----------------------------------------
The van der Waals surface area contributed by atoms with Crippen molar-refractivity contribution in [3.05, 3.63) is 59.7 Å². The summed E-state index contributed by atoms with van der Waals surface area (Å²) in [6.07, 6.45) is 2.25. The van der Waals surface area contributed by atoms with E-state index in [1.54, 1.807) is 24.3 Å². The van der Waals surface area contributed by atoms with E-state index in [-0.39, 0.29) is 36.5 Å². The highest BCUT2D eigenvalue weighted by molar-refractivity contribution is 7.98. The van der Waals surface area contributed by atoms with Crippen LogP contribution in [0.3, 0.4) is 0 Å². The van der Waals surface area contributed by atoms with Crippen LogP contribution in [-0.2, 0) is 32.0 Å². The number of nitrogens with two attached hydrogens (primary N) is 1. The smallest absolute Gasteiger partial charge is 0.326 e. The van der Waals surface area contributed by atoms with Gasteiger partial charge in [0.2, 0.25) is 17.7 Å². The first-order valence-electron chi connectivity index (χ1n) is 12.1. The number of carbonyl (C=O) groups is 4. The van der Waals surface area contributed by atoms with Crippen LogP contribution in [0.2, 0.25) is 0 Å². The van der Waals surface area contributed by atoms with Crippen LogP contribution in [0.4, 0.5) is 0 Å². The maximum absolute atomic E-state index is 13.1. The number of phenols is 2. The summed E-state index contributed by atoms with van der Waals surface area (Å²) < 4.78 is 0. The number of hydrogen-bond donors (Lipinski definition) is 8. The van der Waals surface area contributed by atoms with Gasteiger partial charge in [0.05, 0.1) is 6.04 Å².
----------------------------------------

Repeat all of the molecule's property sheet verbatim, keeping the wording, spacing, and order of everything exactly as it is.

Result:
The van der Waals surface area contributed by atoms with Crippen molar-refractivity contribution in [3.05, 3.63) is 59.7 Å². The summed E-state index contributed by atoms with van der Waals surface area (Å²) in [6.07, 6.45) is 2.25. The van der Waals surface area contributed by atoms with E-state index in [1.54, 1.807) is 24.3 Å². The van der Waals surface area contributed by atoms with E-state index in [-0.39, 0.29) is 36.5 Å². The highest BCUT2D eigenvalue weighted by molar-refractivity contribution is 7.98. The van der Waals surface area contributed by atoms with Crippen LogP contribution in [0.3, 0.4) is 0 Å². The van der Waals surface area contributed by atoms with Crippen LogP contribution in [-0.2, 0) is 32.0 Å². The number of nitrogens with two attached hydrogens (primary N) is 1. The smallest absolute Gasteiger partial charge is 0.326 e. The van der Waals surface area contributed by atoms with Gasteiger partial charge in [0.2, 0.25) is 17.7 Å². The first-order valence-electron chi connectivity index (χ1n) is 12.1. The number of carbonyl (C=O) groups is 4. The van der Waals surface area contributed by atoms with Crippen LogP contribution in [0.2, 0.25) is 0 Å². The van der Waals surface area contributed by atoms with Crippen LogP contribution in [0.4, 0.5) is 0 Å². The maximum absolute atomic E-state index is 13.1. The number of phenols is 2. The summed E-state index contributed by atoms with van der Waals surface area (Å²) < 4.78 is 0. The number of hydrogen-bond donors (Lipinski definition) is 8. The van der Waals surface area contributed by atoms with Gasteiger partial charge in [0.05, 0.1) is 6.04 Å².